If gatekeeper 24 receives one or more simultaneous requests, whether write, read, or a combination, from boot module 20 at the same time or receives one or more requests while currently processing a request, gatekeeper 24 serializes the requests in a first in, first out sequence. Therefore, the request received first is processed first, the request received second is processed second and so forth until all the requests have been processed by gatekeeper 24. If gatekeeper 24 receives one or more requests while currently processing a request, gatekeeper 24 completes processing the request currently being processed and then processes the requests in a first in, first out sequence. In other embodiments, an importance or urgency value may be associated with each request and therefore gatekeeper 24 processes the requests from most important or urgent to least important or urgent.
Although the discussion above regarding
As with the user, access agent 18 has knowledge of the key and is able to safeguard, encrypt, and securely store the key. Management console 30 contacts access agent 18 via I/O port 16 with a request for memory module 26. Management console 30 has no knowledge of the key and therefore utilizes PKI (public key infrastructure) security measures to remotely access information handling system 11 and access agent 18. There are a series of public and private credentials between management console 30 and access agent 18 that tightly bind the PKI credentials with the key so that the key is protected and secure within access agent 18, thereby allowing management console 30 to not require knowledge of the key in order to remotely manage information handling system 11. Therefore, when access agent 18 receives a request from management console 30, access agent 18 verifies management console 30 using the PKI credentials and establishes an appropriate level of trust with management console 30. If access agent 18 properly authenticates management console 30, then access agent 18 provides the request to boot module 20 much like the user provides the request to boot module 20 and the operation of boot module 20, virtual memory module 22, gatekeeper 24, and memory module 26 as how described above. Furthermore, if the user or a remote manager changes the key, access agent 18 will need to be notified of the new key so access agent 18 will be able to continue providing requests to memory module 26 and providing the correct key so that the requests are executed in memory module 26.
Security of information handling system 11 and memory module 26 is enhanced because the key is required to effect changes to memory module 26 and the key is only known by a select few entities—the user, access agent 18, and gatekeeper 24. The key is securely stored in a secure location that is programmatically inaccessible in both gatekeeper 24 and access agent 18 so that it is difficult for an unauthorized user to learn or discover the key unless the unauthorized user obtains the key from the user.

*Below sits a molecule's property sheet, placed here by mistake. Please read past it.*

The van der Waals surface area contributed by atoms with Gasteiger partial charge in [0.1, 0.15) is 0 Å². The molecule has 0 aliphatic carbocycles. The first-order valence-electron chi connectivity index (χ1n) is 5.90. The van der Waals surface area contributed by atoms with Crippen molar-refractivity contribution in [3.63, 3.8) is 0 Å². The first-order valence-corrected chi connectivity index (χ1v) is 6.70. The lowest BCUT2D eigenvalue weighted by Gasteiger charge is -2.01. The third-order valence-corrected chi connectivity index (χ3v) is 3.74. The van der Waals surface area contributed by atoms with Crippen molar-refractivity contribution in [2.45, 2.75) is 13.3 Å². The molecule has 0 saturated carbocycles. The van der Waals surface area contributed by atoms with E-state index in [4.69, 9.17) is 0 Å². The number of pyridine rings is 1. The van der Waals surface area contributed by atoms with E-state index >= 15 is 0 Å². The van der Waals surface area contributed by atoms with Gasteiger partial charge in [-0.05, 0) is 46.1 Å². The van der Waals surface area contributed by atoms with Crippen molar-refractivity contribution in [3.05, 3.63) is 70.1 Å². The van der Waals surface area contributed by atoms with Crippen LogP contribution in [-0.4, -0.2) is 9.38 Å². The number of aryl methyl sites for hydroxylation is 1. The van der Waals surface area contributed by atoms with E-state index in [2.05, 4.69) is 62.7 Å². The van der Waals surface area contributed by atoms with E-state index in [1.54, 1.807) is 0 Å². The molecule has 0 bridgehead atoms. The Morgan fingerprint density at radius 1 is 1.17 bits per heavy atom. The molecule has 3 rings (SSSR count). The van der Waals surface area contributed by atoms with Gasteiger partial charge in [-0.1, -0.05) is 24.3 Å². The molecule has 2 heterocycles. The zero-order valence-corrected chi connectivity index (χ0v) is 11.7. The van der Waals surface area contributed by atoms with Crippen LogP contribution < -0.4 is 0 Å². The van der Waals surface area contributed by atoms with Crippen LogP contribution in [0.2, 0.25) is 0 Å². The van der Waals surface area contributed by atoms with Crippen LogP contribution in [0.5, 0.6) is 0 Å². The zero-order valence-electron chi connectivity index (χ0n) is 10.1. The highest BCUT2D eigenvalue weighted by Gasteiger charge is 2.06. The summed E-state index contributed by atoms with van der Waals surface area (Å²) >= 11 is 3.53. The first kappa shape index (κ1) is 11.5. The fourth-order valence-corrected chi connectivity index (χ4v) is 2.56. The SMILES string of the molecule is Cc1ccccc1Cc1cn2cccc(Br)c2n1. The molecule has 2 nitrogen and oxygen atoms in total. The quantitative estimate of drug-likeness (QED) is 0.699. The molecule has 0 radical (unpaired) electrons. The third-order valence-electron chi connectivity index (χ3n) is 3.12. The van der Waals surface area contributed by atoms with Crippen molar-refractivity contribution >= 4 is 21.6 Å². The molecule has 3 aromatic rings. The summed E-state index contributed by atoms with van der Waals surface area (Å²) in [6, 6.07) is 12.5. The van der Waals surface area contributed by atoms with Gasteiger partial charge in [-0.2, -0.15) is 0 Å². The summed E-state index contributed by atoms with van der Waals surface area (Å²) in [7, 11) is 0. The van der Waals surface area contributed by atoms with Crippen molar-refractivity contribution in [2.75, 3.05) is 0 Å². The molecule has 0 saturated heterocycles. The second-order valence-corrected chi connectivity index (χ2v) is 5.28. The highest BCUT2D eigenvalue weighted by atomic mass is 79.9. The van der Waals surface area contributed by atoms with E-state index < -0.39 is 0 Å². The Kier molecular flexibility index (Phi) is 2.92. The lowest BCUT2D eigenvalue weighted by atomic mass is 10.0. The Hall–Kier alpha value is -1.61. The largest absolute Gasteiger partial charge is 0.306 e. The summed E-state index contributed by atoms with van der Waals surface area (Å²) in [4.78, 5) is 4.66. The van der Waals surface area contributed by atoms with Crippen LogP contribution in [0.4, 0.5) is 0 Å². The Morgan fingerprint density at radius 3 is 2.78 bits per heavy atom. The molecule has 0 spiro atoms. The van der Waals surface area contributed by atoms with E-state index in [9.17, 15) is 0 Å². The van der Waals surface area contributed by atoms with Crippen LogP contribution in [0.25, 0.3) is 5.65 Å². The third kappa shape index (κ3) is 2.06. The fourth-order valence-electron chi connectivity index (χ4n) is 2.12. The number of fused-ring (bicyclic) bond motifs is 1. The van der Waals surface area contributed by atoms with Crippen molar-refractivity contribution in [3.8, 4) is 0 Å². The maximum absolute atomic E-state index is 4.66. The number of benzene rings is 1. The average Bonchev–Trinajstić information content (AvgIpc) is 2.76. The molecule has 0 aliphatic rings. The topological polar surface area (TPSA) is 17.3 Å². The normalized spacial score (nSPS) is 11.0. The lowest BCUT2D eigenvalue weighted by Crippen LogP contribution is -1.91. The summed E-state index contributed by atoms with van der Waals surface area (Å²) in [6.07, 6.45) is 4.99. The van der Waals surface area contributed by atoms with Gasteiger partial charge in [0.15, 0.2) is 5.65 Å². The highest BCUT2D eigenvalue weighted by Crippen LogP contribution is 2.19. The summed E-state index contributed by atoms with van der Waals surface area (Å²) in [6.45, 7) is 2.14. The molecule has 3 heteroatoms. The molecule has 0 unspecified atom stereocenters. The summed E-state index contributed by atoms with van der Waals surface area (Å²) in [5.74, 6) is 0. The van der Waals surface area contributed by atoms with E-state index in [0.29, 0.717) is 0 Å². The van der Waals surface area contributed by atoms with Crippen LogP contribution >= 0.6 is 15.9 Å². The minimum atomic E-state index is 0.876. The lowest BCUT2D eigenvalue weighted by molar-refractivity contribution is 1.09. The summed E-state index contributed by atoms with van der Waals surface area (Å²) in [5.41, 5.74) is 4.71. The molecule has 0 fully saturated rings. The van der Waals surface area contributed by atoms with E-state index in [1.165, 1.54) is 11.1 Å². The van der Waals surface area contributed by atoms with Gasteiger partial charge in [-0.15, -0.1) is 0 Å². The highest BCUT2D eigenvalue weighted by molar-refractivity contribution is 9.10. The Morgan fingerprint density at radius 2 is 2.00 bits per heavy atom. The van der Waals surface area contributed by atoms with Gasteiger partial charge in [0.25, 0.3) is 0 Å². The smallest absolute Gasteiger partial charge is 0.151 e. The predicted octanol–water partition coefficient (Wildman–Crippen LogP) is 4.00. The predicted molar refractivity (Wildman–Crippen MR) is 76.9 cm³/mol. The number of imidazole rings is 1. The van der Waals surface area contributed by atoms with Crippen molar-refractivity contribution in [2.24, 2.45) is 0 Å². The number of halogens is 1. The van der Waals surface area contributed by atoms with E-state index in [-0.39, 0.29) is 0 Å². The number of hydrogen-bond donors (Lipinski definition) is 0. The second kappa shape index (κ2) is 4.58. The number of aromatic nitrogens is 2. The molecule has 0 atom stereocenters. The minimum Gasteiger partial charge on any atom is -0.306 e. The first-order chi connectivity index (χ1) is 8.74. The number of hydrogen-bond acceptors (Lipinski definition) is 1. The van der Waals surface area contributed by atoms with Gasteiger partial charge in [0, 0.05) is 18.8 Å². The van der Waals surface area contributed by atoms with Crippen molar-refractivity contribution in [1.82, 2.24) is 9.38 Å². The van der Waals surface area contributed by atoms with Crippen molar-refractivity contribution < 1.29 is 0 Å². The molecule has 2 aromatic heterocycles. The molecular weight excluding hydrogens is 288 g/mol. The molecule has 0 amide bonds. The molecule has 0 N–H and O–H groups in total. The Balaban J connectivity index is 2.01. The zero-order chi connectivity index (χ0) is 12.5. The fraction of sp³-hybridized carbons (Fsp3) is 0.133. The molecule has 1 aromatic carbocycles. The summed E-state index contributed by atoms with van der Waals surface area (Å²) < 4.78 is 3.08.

For example, if an unauthorized user attempts to modify the boot sequence to allow booting from a floppy, the unauthorized user may be successful at writing the new boot sequence on virtual memory module 22. However, during a valid BIOS reading, the boot sequence is read from memory module 26 (and not from virtual memory module 22). After the BIOS information is read from memory module 26, the virtual memory 22 is updated (thereby removing the unauthorized boot sequence), and the discrepancy is noted in the memory module log (as described in step 82).
Although the securing process has been described with respect to CMOS memory modules in the figures, other embodiments may include securing any other appropriate type of memory module where securing direct access is desirable. Furthermore, the present disclosure may be utilized with respect to information handling systems such as personal computers, servers, portable computers, person digital assistants, or any other appropriate type of information handling systems.
Although the disclosed embodiments have been described in detail, it should be understood that various changes, substitutions and alterations can be made to the embodiments without departing from their spirit and scope.
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|U.S. Classification||380/264, 711/E12.1, 713/171, 713/2|
|International Classification||H04L9/14, H04L9/32, H04L9/16, G06F12/14|
|Aug 5, 2003||AS||Assignment|
Owner name: DELL PRODUCTS L.P., TEXAS
Free format text: ASSIGNMENT OF ASSIGNORS INTEREST;ASSIGNORS:ANSON, DOUGLAS M.;LO, YUAN-CHANG;MOLSBERRY, FRANK H.;ANDOTHERS;REEL/FRAME:014368/0635;SIGNING DATES FROM 20030731 TO 20030804